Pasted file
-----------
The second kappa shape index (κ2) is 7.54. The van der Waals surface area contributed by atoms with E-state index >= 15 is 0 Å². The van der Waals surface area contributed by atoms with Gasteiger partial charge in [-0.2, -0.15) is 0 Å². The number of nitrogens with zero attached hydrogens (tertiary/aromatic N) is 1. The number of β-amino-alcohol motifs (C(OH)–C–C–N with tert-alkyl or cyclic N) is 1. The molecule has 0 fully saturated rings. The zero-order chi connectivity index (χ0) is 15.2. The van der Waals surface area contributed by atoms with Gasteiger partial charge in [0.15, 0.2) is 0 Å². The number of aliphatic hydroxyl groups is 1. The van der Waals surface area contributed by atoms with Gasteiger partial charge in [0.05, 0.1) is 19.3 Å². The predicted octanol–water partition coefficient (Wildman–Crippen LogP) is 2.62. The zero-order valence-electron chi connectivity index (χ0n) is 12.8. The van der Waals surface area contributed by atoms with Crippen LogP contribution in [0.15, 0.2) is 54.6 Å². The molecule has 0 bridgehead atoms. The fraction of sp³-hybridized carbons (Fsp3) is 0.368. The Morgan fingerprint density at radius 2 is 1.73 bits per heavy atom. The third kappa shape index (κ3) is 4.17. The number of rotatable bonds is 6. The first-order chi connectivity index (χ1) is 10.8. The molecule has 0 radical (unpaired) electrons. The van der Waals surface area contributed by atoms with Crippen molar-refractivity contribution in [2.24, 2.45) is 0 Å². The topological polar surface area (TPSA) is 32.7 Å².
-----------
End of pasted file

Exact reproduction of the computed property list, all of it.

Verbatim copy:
The second kappa shape index (κ2) is 7.54. The van der Waals surface area contributed by atoms with E-state index >= 15 is 0 Å². The van der Waals surface area contributed by atoms with Gasteiger partial charge in [-0.2, -0.15) is 0 Å². The number of nitrogens with zero attached hydrogens (tertiary/aromatic N) is 1. The number of β-amino-alcohol motifs (C(OH)–C–C–N with tert-alkyl or cyclic N) is 1. The molecule has 0 fully saturated rings. The zero-order chi connectivity index (χ0) is 15.2. The van der Waals surface area contributed by atoms with Gasteiger partial charge in [0.15, 0.2) is 0 Å². The number of aliphatic hydroxyl groups is 1. The van der Waals surface area contributed by atoms with Gasteiger partial charge in [0.05, 0.1) is 19.3 Å². The predicted octanol–water partition coefficient (Wildman–Crippen LogP) is 2.62. The zero-order valence-electron chi connectivity index (χ0n) is 12.8. The van der Waals surface area contributed by atoms with Crippen LogP contribution in [0.15, 0.2) is 54.6 Å². The molecule has 0 bridgehead atoms. The fraction of sp³-hybridized carbons (Fsp3) is 0.368. The Morgan fingerprint density at radius 2 is 1.73 bits per heavy atom. The third kappa shape index (κ3) is 4.17. The number of rotatable bonds is 6. The first-order chi connectivity index (χ1) is 10.8. The molecule has 0 radical (unpaired) electrons. The van der Waals surface area contributed by atoms with Crippen molar-refractivity contribution in [2.24, 2.45) is 0 Å². The topological polar surface area (TPSA) is 32.7 Å².